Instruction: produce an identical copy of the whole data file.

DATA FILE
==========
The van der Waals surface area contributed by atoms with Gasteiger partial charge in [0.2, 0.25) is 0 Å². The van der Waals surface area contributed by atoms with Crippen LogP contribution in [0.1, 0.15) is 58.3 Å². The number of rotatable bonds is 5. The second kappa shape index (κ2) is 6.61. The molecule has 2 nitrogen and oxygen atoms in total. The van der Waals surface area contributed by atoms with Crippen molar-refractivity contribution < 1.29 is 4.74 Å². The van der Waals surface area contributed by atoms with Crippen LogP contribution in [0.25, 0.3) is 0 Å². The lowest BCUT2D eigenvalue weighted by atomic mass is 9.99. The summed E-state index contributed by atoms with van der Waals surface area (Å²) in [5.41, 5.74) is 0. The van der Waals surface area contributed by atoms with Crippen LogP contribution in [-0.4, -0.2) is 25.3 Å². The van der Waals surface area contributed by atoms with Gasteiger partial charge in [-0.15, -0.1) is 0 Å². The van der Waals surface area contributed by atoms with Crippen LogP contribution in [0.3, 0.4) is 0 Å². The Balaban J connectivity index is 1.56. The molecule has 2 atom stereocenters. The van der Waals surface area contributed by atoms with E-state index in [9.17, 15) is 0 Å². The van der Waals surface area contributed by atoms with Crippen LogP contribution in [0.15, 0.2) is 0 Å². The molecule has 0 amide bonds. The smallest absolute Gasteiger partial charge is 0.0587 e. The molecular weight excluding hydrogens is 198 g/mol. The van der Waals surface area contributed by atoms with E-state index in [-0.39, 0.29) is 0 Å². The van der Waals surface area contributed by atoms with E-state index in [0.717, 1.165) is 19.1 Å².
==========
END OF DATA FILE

The van der Waals surface area contributed by atoms with Gasteiger partial charge in [0.2, 0.25) is 0 Å². The van der Waals surface area contributed by atoms with Crippen LogP contribution in [0.1, 0.15) is 58.3 Å². The number of rotatable bonds is 5. The second kappa shape index (κ2) is 6.61. The molecule has 2 nitrogen and oxygen atoms in total. The van der Waals surface area contributed by atoms with Crippen molar-refractivity contribution < 1.29 is 4.74 Å². The van der Waals surface area contributed by atoms with Crippen LogP contribution in [0.25, 0.3) is 0 Å². The lowest BCUT2D eigenvalue weighted by atomic mass is 9.99. The summed E-state index contributed by atoms with van der Waals surface area (Å²) in [5.41, 5.74) is 0. The van der Waals surface area contributed by atoms with Crippen LogP contribution in [-0.4, -0.2) is 25.3 Å². The van der Waals surface area contributed by atoms with Gasteiger partial charge in [-0.15, -0.1) is 0 Å². The van der Waals surface area contributed by atoms with Crippen LogP contribution in [0.3, 0.4) is 0 Å². The Balaban J connectivity index is 1.56. The molecule has 2 atom stereocenters. The van der Waals surface area contributed by atoms with E-state index in [9.17, 15) is 0 Å². The van der Waals surface area contributed by atoms with Crippen LogP contribution in [0.15, 0.2) is 0 Å². The molecule has 0 amide bonds. The smallest absolute Gasteiger partial charge is 0.0587 e. The molecular weight excluding hydrogens is 198 g/mol. The van der Waals surface area contributed by atoms with E-state index in [-0.39, 0.29) is 0 Å². The van der Waals surface area contributed by atoms with E-state index in [0.717, 1.165) is 19.1 Å².